The author's voice makes listening a pleasure. Its exactness is crucial when dealing with the pronunciation of so many unfamiliar words, especially true in the sections dealing with the medieval history of Scots. The accusation suffered by Kay and other promoters of Scots that "no-one speaks like that" is down to nothing more than unfamiliarity with spoken Scots in different registers, due to the extremely limited contexts within which we can hear serious spoken Scots.

This is another reason why the audiobook is so welcome, explaining as it does, with copious readings, our rich, highly-regarded and versatile Scots literature, stretching back over 700 years. The author goes on to show how Scots was once the official state language, spoken by all the heich-heidit yins - monarchs, politicians, judges and the like. To continue to think, instead, that Scots is only fit for the hard man or the comedian is a terrible species of ignorance, a kind of inverted linguistic snobbery aimed at reducing Scots and keeping it in its place. My English wife, by contrast, resident over 30 years in Scotland, understands spoken Scots almost perfectly and supports any moves to raise its status. She has had lots of questions about just those things described and the book has been really useful in answering many of them for her.

Kay rightly bemoans the lack of progress in raising the official status of Scots still further (the preface covers this but needs further updating). A standard spelling is long overdue with little hope of movement any time soon. There is a need for legislation now and there are campaigns to push for this. For those in a position to make law, this audiobook should be required listening. The lack of action from those politicians able to effect change (from whichever party) is a continuing disgrace. The rest is ignorance, self-hatred or cultural imperialism. The new, highly motivated generation of campaigners has shown its commitment. They are only going to grow in number and strength and they are not going to go away. A George Bernard Shaw quote aimed at nationality could equally apply to language - "A healthy nation is as unconscious of its [language] as a healthy man of his bones. But if you break a nation's [language] it will think of nothing else but getting it set again." 'The Mither Tongue' is the place to begin doing that.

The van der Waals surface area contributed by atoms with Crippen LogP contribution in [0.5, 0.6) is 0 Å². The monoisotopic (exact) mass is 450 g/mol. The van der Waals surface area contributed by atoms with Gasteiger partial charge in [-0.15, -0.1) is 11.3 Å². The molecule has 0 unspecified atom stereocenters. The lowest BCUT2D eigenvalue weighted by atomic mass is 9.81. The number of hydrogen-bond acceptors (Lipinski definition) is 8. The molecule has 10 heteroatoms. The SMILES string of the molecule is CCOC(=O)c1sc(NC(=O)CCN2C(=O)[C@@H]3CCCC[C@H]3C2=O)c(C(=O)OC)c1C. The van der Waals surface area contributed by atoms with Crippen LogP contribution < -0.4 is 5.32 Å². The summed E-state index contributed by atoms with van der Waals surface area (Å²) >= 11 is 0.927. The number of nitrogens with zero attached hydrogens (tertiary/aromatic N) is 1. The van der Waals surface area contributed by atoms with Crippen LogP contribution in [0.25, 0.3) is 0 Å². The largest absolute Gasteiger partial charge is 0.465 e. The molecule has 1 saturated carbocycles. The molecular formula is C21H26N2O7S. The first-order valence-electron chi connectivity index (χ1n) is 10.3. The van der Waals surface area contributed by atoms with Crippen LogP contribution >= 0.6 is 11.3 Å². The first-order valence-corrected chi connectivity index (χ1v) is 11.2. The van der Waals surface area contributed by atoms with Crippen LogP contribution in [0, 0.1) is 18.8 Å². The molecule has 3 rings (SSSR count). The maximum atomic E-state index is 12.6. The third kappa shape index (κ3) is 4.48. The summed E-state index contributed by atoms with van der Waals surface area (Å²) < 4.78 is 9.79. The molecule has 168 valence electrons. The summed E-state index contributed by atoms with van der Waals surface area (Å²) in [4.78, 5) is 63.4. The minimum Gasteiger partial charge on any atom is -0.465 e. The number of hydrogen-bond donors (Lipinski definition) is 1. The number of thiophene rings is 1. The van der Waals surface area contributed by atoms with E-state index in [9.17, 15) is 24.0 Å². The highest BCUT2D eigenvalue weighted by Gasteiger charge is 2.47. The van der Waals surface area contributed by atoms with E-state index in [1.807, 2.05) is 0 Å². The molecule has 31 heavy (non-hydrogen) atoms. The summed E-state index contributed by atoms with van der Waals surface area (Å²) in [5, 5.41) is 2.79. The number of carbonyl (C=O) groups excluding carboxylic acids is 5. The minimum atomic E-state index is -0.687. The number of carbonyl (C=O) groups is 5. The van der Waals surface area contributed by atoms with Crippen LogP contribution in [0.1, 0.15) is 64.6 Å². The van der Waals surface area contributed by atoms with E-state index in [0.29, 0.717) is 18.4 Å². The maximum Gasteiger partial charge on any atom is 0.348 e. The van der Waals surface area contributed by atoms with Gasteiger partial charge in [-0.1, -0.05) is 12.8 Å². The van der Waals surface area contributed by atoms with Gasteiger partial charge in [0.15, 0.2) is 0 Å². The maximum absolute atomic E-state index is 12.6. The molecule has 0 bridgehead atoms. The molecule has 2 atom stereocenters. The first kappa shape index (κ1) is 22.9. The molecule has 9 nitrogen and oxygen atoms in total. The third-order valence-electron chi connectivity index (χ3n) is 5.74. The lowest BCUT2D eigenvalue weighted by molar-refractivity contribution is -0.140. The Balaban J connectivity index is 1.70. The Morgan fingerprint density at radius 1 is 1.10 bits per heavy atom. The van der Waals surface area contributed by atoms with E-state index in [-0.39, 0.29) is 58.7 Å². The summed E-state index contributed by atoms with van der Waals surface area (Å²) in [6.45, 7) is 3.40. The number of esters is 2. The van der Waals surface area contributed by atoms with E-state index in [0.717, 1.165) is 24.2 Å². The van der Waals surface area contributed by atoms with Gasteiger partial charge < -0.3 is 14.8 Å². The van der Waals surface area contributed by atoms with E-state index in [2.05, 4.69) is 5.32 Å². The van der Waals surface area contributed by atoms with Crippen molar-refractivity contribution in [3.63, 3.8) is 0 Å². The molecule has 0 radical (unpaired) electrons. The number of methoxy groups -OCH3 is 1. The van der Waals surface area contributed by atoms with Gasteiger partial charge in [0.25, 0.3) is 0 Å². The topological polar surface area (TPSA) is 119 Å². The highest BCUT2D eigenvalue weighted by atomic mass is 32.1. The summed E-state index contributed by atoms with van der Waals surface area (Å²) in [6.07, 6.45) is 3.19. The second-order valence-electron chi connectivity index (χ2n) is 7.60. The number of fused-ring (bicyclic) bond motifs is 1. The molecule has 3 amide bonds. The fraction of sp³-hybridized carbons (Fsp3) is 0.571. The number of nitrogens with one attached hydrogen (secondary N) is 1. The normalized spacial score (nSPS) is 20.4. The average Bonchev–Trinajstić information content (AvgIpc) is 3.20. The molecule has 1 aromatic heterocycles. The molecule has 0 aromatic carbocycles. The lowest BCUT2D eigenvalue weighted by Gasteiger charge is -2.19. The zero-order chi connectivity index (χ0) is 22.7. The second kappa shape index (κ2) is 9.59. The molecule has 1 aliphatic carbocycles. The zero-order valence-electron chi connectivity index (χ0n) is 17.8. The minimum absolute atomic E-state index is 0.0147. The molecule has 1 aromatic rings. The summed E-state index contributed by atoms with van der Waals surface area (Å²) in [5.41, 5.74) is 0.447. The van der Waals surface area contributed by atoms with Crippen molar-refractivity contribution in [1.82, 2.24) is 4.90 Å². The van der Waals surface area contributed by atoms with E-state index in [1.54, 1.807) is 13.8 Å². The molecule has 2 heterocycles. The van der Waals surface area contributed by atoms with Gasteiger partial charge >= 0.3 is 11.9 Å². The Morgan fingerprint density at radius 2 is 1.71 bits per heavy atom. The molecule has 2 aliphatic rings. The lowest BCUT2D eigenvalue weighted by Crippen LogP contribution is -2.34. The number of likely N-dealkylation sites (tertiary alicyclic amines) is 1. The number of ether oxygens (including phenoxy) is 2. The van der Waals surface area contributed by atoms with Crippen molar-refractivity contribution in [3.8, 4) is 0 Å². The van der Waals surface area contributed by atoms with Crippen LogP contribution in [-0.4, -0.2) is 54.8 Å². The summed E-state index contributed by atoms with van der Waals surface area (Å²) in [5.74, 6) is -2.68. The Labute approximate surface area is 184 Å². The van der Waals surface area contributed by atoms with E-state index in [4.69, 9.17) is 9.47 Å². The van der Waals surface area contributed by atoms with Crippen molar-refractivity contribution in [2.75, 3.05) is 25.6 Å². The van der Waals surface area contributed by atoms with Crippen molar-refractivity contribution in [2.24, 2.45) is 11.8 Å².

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O-Kay!

loved listening to Billy Kay narrating his own book. delving into the rich history of a fine language that I'm loving learning more about.

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A great History of the Scots language

A great History of the Scots language, Billy Kay has done thorough research and made the Scots language more accessible through this history.

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The best sort of popular history book.

Kay's history of the Scots language remains unmatched in its comprehensiveness and its readability nearly 16 years since it was first published. The book is ideally suited to the audiobook format; the listener can hear the many quirks and features of Scots spoken in an authentic accent by a masterful broadcaster, rather than needing to imagine how so many words are pronounced from the page. Fascinating and inspiring, would recommend to anyone.

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Another brilliant piece of work by Billy!

Many years ago I read, “Scots, The Mither Tongue” by Billy Kay. It left a great impression on me. One of the main reasons was I remember my teachers in the 1960’s who literally tried to knock the Scots language out of me. Physical punishment and humiliation failed to stop me speaking my native language.
Thankfully our language was kept alive by folks like Billy and many others and our Scots Traditional musicians also played a huge part.
Now we have our own Scots Parliament back here in Edinburgh again I have great hopes that our legislators will further promote Scots by introducing it into our schools. They’ve had almost 23 years but so far they’ve only paid lip service to it.
It’s time they got their act together!!